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Stop The Fence: MDOT’s Public Meeting

Stop+The+Fence%3A+MDOTs+Public+Meeting
Jack Lewis

During the COVID-19 pandemic, Sarah Swider and her kids frequently crossed the railroad tracks to the Huron River.

“I think it’s what saved my kids’ mental health, being able to … get in nature and explore,” Swider said.

Now, the Michigan Department of Transportation (MDOT) threatens to build a fence that would entirely block their access to the river.

“I just cannot imagine not having access to such a beautiful resource in our community,” Swider said.

On Oct. 3, MDOT held a public meeting to take comments from and inform the public about a new project: They plan to put in place a black steel fence stretching across the railway track near Huron River Drive. No overpasses or underpasses are included in the budget of this project and MDOT is barred by Michigan law from creating any additional crosswalks.

MDOT started the meeting by giving a short presentation about the specifics of the proposed fence and then opened up the floor for public comments. And comment, people did. About 15 of the nearly 120 people who showed up publicly stated their concerns to the MDOT officials, many of which were quite strongly worded.

MDOT Representatives await public comments. (Jack Lewis)

“To tell these people you contacted me is a lie,” Katie Scott, the Washtenaw County Commissioner said. “Nobody talked to me and I’m the county commissioner for this district. How come you never contacted me or my other commissioners? How come I had to tell them?”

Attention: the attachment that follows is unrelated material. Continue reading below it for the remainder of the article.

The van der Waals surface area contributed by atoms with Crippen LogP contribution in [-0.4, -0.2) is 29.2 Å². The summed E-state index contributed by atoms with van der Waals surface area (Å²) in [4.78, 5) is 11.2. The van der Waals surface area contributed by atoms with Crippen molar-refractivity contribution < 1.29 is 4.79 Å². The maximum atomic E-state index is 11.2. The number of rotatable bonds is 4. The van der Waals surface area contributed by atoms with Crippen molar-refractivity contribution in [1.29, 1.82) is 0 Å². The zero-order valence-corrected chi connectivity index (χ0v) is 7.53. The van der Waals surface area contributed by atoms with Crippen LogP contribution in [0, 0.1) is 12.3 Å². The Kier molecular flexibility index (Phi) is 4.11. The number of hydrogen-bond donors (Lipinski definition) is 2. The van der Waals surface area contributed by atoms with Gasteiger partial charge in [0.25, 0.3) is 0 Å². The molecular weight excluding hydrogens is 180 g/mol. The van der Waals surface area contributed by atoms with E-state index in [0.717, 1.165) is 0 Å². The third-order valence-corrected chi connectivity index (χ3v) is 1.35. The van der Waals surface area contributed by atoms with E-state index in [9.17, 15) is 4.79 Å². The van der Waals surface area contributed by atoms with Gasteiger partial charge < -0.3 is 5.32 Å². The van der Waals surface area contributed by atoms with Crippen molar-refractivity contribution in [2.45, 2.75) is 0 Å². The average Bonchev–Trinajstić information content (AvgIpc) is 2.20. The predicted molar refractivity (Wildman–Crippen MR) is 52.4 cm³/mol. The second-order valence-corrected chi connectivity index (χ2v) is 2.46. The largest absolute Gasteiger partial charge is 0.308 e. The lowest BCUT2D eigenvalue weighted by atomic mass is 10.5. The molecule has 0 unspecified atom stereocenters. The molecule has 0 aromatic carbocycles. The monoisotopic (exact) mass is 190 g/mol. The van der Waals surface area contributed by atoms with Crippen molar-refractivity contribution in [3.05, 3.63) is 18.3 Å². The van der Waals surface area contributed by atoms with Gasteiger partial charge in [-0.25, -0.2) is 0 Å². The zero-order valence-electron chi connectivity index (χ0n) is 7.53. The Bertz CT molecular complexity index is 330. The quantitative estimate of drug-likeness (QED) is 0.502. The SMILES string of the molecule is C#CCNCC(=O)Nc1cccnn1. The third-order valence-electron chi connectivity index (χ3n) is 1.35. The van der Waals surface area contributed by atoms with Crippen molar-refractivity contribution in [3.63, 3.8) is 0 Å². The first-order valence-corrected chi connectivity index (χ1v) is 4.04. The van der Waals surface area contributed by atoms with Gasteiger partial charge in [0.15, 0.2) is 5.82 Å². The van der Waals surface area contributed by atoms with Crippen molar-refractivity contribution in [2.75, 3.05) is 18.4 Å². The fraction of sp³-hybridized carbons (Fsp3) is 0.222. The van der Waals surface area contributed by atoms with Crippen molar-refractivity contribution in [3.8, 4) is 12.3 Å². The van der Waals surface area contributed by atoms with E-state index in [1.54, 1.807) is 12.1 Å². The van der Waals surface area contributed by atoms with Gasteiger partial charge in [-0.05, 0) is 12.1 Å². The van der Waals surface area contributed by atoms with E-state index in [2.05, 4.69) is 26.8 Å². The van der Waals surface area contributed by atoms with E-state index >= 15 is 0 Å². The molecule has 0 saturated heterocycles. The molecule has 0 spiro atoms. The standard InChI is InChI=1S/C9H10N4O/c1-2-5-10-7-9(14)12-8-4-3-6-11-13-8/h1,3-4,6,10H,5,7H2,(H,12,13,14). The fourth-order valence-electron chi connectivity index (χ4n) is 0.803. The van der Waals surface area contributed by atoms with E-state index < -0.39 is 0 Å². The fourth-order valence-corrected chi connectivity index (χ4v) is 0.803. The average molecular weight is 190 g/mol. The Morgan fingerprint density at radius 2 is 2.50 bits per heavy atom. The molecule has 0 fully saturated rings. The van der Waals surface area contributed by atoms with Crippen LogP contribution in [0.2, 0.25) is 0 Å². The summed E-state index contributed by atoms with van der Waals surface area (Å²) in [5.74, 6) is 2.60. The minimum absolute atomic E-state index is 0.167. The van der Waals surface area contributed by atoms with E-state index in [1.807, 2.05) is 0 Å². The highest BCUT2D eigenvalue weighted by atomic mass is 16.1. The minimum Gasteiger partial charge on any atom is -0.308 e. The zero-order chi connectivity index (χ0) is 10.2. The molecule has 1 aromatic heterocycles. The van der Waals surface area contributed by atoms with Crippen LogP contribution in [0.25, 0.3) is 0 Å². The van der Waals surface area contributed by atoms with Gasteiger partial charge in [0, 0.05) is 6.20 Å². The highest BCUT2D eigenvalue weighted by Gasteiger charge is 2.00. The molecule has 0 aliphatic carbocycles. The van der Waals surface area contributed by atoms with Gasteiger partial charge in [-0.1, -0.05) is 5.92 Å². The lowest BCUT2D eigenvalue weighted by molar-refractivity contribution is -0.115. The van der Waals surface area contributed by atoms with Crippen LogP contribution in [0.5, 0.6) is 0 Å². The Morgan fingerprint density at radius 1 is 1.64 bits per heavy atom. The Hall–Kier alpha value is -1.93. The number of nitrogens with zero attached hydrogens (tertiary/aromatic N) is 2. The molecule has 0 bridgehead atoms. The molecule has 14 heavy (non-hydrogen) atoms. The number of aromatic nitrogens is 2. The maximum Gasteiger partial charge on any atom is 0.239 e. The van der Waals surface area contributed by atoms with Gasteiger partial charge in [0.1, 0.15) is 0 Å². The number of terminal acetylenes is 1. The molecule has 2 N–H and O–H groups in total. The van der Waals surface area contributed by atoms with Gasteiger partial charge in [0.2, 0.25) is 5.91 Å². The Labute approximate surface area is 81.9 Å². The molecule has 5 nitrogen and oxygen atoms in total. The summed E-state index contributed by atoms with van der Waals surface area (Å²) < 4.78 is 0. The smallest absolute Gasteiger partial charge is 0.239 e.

Peter Anastor, the Director of the Office of Rail for MDOT, expresses why it was important to hold this public meeting.

“We wanted to make sure people had the appropriate information on what this project is about and what the goals and ambitions are for it,” Anastor said.

He explains that these comments from the community are not falling on deaf ears.

“[It will] certainly have an impact on what we do, how we do it,… and how those decisions are made moving forward,” Anastor said. “It’s loud and clear. We’ll need to have some more interactions with the community, the city, the county, [and] the Parks Department … then try to coordinate to make sure that what we’re doing is … aligned with … what their vision is.”

However, a few people were still worried that MDOT was not very receptive to their comments.

“It does not appear that MDOT has worked with the other agencies to make a collaborative plan,” Stephanie Preston said. “They really appear insistent and … non negotiating in their desire to build this fence.”

MDOT meeting room is completely filled with observers and protesters. (Jack Lewis)

Even students from Community High School are being affected. Present at the meeting was Community sophomore, Evelyn Stansfield.

“When I was in fifth grade, I biked to school occasionally. To do so, I would have to cross the tracks illegally,” Stansfield said, recognizing that this route would be cut off to other students who need to bike to school.

“I think high schoolers should know what decisions are being made in their community,” Stansfield said. “They should be able to have a say or at least have an opinion about it.”

This public meeting was an important demonstration of civic power in our community. The residents of Huron River Drive stood up to the people making decisions for their neighborhood and demanded change. Whether real change will come remains to be seen, but until then, these people will continue to fight.

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About the Contributors
Malcolm London, Journalist
Malcolm is an aspiring journalist with a passion for the greater good. By day, he writes articles and performs for the Community Ensemble Theatre. By night, he fights crime and commits admirable acts of heroism. With the shadows as his only ally, Malcolm has single-handedly turned the crime-riddled streets of Ann Arbor into a joyful utopia. This is his first year on staff.
Mariah Zeigler, Journalist
Mariah is a sophomore at Community High School, and this is her first semester in journalism. When she's not at school, you can find her hanging out with her friends, thrifting, looking at Pinterest, or rewatching New Girl.

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